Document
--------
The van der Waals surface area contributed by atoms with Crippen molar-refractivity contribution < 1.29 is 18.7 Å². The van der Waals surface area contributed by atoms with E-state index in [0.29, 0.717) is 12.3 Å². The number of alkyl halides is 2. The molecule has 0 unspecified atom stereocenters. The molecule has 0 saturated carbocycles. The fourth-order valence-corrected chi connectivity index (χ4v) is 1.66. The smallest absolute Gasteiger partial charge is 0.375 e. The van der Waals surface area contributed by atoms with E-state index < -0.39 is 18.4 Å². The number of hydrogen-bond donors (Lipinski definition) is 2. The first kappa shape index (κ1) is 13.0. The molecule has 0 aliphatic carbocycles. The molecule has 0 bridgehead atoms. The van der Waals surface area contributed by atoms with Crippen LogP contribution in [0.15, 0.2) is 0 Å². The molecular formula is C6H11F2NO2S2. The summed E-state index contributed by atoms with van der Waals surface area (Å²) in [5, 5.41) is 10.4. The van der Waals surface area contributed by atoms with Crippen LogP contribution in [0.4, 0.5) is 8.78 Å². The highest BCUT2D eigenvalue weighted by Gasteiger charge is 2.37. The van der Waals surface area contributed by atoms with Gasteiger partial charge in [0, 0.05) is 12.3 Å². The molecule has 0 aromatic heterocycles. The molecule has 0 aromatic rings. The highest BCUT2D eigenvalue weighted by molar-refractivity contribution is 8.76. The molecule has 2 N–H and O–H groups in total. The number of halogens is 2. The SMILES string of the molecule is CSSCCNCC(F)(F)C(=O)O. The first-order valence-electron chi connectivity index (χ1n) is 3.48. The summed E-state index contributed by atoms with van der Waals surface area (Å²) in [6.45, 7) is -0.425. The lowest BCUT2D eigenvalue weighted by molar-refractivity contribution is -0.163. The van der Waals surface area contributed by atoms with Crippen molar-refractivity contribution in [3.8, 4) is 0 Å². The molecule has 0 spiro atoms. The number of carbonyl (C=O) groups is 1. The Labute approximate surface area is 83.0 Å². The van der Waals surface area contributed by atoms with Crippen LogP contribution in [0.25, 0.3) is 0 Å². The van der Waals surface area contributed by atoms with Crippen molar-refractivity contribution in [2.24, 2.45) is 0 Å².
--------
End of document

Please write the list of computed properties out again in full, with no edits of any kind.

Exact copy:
The van der Waals surface area contributed by atoms with Crippen molar-refractivity contribution < 1.29 is 18.7 Å². The van der Waals surface area contributed by atoms with E-state index in [0.29, 0.717) is 12.3 Å². The number of alkyl halides is 2. The molecule has 0 unspecified atom stereocenters. The molecule has 0 saturated carbocycles. The fourth-order valence-corrected chi connectivity index (χ4v) is 1.66. The smallest absolute Gasteiger partial charge is 0.375 e. The van der Waals surface area contributed by atoms with E-state index < -0.39 is 18.4 Å². The number of hydrogen-bond donors (Lipinski definition) is 2. The first kappa shape index (κ1) is 13.0. The molecule has 0 aliphatic carbocycles. The molecule has 0 bridgehead atoms. The van der Waals surface area contributed by atoms with Crippen LogP contribution in [0.15, 0.2) is 0 Å². The molecular formula is C6H11F2NO2S2. The summed E-state index contributed by atoms with van der Waals surface area (Å²) in [5, 5.41) is 10.4. The van der Waals surface area contributed by atoms with Crippen LogP contribution in [0.4, 0.5) is 8.78 Å². The highest BCUT2D eigenvalue weighted by Gasteiger charge is 2.37. The van der Waals surface area contributed by atoms with Gasteiger partial charge in [0, 0.05) is 12.3 Å². The molecule has 0 aromatic heterocycles. The molecule has 0 aromatic rings. The highest BCUT2D eigenvalue weighted by molar-refractivity contribution is 8.76. The molecule has 2 N–H and O–H groups in total. The number of halogens is 2. The SMILES string of the molecule is CSSCCNCC(F)(F)C(=O)O. The first-order valence-electron chi connectivity index (χ1n) is 3.48. The summed E-state index contributed by atoms with van der Waals surface area (Å²) in [6.45, 7) is -0.425. The lowest BCUT2D eigenvalue weighted by molar-refractivity contribution is -0.163. The van der Waals surface area contributed by atoms with Crippen molar-refractivity contribution in [3.8, 4) is 0 Å². The molecule has 0 spiro atoms. The number of carbonyl (C=O) groups is 1. The Labute approximate surface area is 83.0 Å². The van der Waals surface area contributed by atoms with Crippen LogP contribution in [0.25, 0.3) is 0 Å². The van der Waals surface area contributed by atoms with Crippen molar-refractivity contribution in [2.24, 2.45) is 0 Å².